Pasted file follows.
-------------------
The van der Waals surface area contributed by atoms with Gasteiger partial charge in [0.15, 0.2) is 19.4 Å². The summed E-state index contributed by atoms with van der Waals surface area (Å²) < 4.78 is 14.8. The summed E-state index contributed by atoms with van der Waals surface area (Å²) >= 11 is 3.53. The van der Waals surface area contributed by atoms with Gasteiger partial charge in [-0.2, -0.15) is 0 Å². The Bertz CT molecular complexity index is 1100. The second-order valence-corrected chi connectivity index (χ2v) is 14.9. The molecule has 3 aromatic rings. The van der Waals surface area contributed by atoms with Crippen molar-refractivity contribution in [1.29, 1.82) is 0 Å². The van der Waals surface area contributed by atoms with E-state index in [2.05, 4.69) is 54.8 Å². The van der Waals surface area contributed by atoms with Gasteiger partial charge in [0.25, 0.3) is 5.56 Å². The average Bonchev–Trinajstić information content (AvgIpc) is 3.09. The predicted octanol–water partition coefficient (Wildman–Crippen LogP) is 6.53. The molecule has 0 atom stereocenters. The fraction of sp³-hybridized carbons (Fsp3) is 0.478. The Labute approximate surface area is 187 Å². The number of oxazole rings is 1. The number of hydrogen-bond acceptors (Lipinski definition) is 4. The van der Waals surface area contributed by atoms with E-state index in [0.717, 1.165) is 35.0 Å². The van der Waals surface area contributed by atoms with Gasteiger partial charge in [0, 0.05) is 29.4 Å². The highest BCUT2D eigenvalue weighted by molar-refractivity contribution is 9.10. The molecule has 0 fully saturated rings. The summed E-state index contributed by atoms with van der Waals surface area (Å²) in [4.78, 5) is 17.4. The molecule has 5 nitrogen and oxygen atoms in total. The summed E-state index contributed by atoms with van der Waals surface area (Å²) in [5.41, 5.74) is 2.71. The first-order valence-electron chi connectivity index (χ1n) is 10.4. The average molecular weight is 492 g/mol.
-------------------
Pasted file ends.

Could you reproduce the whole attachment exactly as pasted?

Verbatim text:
The van der Waals surface area contributed by atoms with Gasteiger partial charge in [0.15, 0.2) is 19.4 Å². The summed E-state index contributed by atoms with van der Waals surface area (Å²) < 4.78 is 14.8. The summed E-state index contributed by atoms with van der Waals surface area (Å²) >= 11 is 3.53. The van der Waals surface area contributed by atoms with Gasteiger partial charge in [-0.2, -0.15) is 0 Å². The Bertz CT molecular complexity index is 1100. The second-order valence-corrected chi connectivity index (χ2v) is 14.9. The molecule has 3 aromatic rings. The van der Waals surface area contributed by atoms with Crippen molar-refractivity contribution in [1.29, 1.82) is 0 Å². The van der Waals surface area contributed by atoms with E-state index in [2.05, 4.69) is 54.8 Å². The van der Waals surface area contributed by atoms with Gasteiger partial charge in [0.25, 0.3) is 5.56 Å². The average Bonchev–Trinajstić information content (AvgIpc) is 3.09. The predicted octanol–water partition coefficient (Wildman–Crippen LogP) is 6.53. The molecule has 0 atom stereocenters. The fraction of sp³-hybridized carbons (Fsp3) is 0.478. The Labute approximate surface area is 187 Å². The number of oxazole rings is 1. The number of hydrogen-bond acceptors (Lipinski definition) is 4. The van der Waals surface area contributed by atoms with E-state index in [0.717, 1.165) is 35.0 Å². The van der Waals surface area contributed by atoms with Gasteiger partial charge in [0, 0.05) is 29.4 Å². The highest BCUT2D eigenvalue weighted by molar-refractivity contribution is 9.10. The molecule has 0 fully saturated rings. The summed E-state index contributed by atoms with van der Waals surface area (Å²) in [4.78, 5) is 17.4. The molecule has 5 nitrogen and oxygen atoms in total. The summed E-state index contributed by atoms with van der Waals surface area (Å²) in [5.41, 5.74) is 2.71. The first-order valence-electron chi connectivity index (χ1n) is 10.4. The average molecular weight is 492 g/mol.